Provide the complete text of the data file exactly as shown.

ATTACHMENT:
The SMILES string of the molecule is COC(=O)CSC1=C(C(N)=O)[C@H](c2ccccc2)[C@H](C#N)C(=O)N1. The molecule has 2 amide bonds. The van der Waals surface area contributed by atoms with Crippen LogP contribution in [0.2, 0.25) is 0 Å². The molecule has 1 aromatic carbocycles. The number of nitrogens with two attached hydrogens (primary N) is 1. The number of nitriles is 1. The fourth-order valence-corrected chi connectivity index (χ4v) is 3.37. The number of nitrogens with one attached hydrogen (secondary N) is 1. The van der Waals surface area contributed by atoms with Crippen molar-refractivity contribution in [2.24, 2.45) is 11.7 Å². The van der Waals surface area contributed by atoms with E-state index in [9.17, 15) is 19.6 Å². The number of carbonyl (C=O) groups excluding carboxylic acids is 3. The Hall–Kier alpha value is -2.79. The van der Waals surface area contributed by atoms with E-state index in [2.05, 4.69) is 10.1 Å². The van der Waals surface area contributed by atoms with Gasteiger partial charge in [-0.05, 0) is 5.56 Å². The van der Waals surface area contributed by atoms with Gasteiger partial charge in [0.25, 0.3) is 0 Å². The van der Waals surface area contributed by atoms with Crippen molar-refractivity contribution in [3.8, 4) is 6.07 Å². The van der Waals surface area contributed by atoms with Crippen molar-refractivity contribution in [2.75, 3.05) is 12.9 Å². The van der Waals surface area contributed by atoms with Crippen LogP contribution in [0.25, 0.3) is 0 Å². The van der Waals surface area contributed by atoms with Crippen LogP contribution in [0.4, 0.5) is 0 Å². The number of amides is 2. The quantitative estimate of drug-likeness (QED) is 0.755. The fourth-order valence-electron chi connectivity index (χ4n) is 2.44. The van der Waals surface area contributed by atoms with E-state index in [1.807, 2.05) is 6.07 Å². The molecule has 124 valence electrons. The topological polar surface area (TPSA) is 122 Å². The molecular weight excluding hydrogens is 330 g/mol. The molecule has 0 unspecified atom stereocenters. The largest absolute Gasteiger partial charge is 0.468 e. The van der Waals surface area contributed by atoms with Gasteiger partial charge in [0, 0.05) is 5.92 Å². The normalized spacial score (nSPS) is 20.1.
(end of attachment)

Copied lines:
The SMILES string of the molecule is COC(=O)CSC1=C(C(N)=O)[C@H](c2ccccc2)[C@H](C#N)C(=O)N1. The molecule has 2 amide bonds. The van der Waals surface area contributed by atoms with Crippen LogP contribution in [0.2, 0.25) is 0 Å². The molecule has 1 aromatic carbocycles. The number of nitrogens with two attached hydrogens (primary N) is 1. The number of nitriles is 1. The fourth-order valence-corrected chi connectivity index (χ4v) is 3.37. The number of nitrogens with one attached hydrogen (secondary N) is 1. The van der Waals surface area contributed by atoms with Crippen molar-refractivity contribution in [2.24, 2.45) is 11.7 Å². The van der Waals surface area contributed by atoms with E-state index in [9.17, 15) is 19.6 Å². The number of carbonyl (C=O) groups excluding carboxylic acids is 3. The Hall–Kier alpha value is -2.79. The van der Waals surface area contributed by atoms with E-state index in [2.05, 4.69) is 10.1 Å². The van der Waals surface area contributed by atoms with Gasteiger partial charge in [-0.05, 0) is 5.56 Å². The van der Waals surface area contributed by atoms with Gasteiger partial charge in [0.25, 0.3) is 0 Å². The van der Waals surface area contributed by atoms with Crippen molar-refractivity contribution in [3.8, 4) is 6.07 Å². The van der Waals surface area contributed by atoms with Crippen molar-refractivity contribution in [2.75, 3.05) is 12.9 Å². The van der Waals surface area contributed by atoms with Crippen LogP contribution in [0.25, 0.3) is 0 Å². The van der Waals surface area contributed by atoms with Crippen LogP contribution in [0.4, 0.5) is 0 Å². The number of amides is 2. The quantitative estimate of drug-likeness (QED) is 0.755. The fourth-order valence-electron chi connectivity index (χ4n) is 2.44. The van der Waals surface area contributed by atoms with E-state index in [1.807, 2.05) is 6.07 Å². The molecule has 124 valence electrons. The topological polar surface area (TPSA) is 122 Å². The molecular weight excluding hydrogens is 330 g/mol. The molecule has 0 unspecified atom stereocenters. The largest absolute Gasteiger partial charge is 0.468 e. The van der Waals surface area contributed by atoms with Gasteiger partial charge in [0, 0.05) is 5.92 Å². The normalized spacial score (nSPS) is 20.1.